oh dearAAI'm sure the clothing is okay (if disgustingly overpriced)but I can never get past the ads; it's porn, excpet the girls have clothes on.
but the clothing is purportedly not made by someone working for pennies a day, the shirts flatter me and the socks are wacky and long-wearing.sometimes the porn makes me uncomfortable. one problem around porn is the sort of exploitation of vulnerable people that is potential in making it. i'm not sure how american apparel stacks up. i think that question of what people are comfortable doing and showing is an issue that is part of our wider, highly mediatized visual culture today. i think it is a topic that is easier to talk about when it's aa putting it out there, as opposed to someone's grandfather's seventies porn or whatever young men are or aren't looking at, and what tight mini skirts my young teenaged girl cousins are buying in cheap clothing stores. when i was a teenager the punk stores had s&m mirroring collars and studded belts and references to burlesque. i don't think i read those things as explicitly sexual in the more expanded and narrativized way i might, or might not, now. a plain oversized t-shirt is not immediately sexy seeming to me in the way that the clothing in women's boutiques is, shaped to flatter necklines, hips and breasts.i think there is a sense of silliness and forthrightness in what aa does and that appeals to me. so do bright colours. it is deadpan and puts irony out there, problematizing authenticity and encouraging expression. it is a store full of t-shirts and often they will not have the size or colour i want and the employees look bored but busy with something that is not me. i find more confusing the sort of sensual semi-nude photos that sometimes show up in "thinspo" posts. there women and sometimes teenage girls are explicitly comparing themselves to the models, identifying with some parts of the image and aspiring to others. those are images that create a desire - like porn, like advertising, like fashion shows. i'm not sure i want the job, but thanks for your input.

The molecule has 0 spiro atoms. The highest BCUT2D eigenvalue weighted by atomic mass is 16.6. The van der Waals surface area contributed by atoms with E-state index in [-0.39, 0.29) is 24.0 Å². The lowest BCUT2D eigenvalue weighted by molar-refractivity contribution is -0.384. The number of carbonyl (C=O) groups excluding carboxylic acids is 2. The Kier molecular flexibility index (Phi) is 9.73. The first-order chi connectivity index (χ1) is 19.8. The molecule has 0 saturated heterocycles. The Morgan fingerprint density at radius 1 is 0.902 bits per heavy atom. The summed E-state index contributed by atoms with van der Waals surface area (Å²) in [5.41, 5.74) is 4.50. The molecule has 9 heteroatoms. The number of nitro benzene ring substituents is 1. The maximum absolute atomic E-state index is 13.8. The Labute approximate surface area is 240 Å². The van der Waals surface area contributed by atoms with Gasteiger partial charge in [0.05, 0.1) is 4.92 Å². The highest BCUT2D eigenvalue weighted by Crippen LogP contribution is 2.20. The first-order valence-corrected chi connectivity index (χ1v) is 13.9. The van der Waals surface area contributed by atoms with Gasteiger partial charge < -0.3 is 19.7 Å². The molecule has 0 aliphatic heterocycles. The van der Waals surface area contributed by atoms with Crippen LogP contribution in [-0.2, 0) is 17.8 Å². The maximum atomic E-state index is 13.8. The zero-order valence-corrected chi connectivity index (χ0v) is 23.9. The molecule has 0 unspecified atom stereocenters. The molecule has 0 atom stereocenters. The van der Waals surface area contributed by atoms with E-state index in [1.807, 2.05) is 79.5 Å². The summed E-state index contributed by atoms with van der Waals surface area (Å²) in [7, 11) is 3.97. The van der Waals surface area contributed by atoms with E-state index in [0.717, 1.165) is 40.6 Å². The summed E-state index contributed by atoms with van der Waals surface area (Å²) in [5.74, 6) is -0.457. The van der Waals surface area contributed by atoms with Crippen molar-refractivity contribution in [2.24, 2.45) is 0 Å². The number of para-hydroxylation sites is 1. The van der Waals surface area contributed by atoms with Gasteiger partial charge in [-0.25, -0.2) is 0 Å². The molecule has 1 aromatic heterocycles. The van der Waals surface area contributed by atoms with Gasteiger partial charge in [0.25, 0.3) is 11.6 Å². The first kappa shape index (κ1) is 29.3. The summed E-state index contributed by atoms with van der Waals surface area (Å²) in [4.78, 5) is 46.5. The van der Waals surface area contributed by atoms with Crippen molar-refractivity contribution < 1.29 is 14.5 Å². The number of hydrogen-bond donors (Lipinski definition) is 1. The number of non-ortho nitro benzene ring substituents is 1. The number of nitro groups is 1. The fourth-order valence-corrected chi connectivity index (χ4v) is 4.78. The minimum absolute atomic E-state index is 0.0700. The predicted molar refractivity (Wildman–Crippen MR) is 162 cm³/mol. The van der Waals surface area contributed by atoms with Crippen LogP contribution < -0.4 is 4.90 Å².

A friend of mine weighed in on the American Apparel ad campaign issue, claiming she liked how the models looked "real" - from the odd case of razor burn to "not ideal" (i'm assuming she means not tanned) bodies.Their campaigns weird me out for a couple of reasons, the silliest of which is that I don't often like the photography.The more serious reason is that the "realness" that my friend was attracted by is actually kind of a scary advertising tactic. If I code these models as Real, I have difficulty feeling okay about the fact that I don't look like them.I don't think about these things all the time - I love fashion photography and some ridiculously thin models, and I like many aspects of American Apparel. just thought I'd chime in.
chime away.i don't like the harsh florescent light that makes me look like a corpse. what is it about the photography that you don't like?it would feel awful to be comparing myself to other people's bodies. it's confidence, a sense of "this is the way things are done," and in-person beauty that intimidate me. pictures are just something to look at, or not, for me.
i feel like i should say that i consider sexuality another valid aspect of a person and a form of exploring, but one i wouldn't claim to have made sense of.
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